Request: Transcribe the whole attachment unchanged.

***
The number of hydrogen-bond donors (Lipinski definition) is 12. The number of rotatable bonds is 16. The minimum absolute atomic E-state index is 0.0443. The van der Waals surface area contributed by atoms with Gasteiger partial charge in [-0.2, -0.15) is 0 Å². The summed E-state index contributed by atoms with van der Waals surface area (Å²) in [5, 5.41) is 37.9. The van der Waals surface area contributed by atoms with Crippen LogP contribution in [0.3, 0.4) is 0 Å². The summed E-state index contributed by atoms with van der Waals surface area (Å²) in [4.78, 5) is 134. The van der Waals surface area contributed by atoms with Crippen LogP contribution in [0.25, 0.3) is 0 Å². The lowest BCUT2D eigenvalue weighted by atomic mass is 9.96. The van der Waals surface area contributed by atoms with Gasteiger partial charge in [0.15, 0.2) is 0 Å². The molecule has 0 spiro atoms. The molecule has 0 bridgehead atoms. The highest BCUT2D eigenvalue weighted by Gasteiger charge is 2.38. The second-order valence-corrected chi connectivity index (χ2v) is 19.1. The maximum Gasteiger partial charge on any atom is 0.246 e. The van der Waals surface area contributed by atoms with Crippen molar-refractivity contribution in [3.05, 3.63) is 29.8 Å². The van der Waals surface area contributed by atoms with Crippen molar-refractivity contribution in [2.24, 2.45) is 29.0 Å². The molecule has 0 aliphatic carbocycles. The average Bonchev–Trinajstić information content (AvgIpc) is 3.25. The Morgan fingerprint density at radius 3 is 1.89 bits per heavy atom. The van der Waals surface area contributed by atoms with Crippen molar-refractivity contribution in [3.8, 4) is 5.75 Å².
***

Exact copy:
The number of hydrogen-bond donors (Lipinski definition) is 12. The number of rotatable bonds is 16. The minimum absolute atomic E-state index is 0.0443. The van der Waals surface area contributed by atoms with Gasteiger partial charge in [-0.2, -0.15) is 0 Å². The summed E-state index contributed by atoms with van der Waals surface area (Å²) in [5, 5.41) is 37.9. The van der Waals surface area contributed by atoms with Crippen LogP contribution in [0.3, 0.4) is 0 Å². The summed E-state index contributed by atoms with van der Waals surface area (Å²) in [4.78, 5) is 134. The van der Waals surface area contributed by atoms with Crippen LogP contribution in [0.25, 0.3) is 0 Å². The lowest BCUT2D eigenvalue weighted by atomic mass is 9.96. The van der Waals surface area contributed by atoms with Gasteiger partial charge in [0.15, 0.2) is 0 Å². The molecule has 0 spiro atoms. The molecule has 0 bridgehead atoms. The highest BCUT2D eigenvalue weighted by Gasteiger charge is 2.38. The second-order valence-corrected chi connectivity index (χ2v) is 19.1. The maximum Gasteiger partial charge on any atom is 0.246 e. The van der Waals surface area contributed by atoms with Crippen molar-refractivity contribution in [3.05, 3.63) is 29.8 Å². The van der Waals surface area contributed by atoms with Crippen molar-refractivity contribution in [2.24, 2.45) is 29.0 Å². The molecule has 0 aliphatic carbocycles. The average Bonchev–Trinajstić information content (AvgIpc) is 3.25. The Morgan fingerprint density at radius 3 is 1.89 bits per heavy atom. The van der Waals surface area contributed by atoms with Crippen molar-refractivity contribution in [3.8, 4) is 5.75 Å².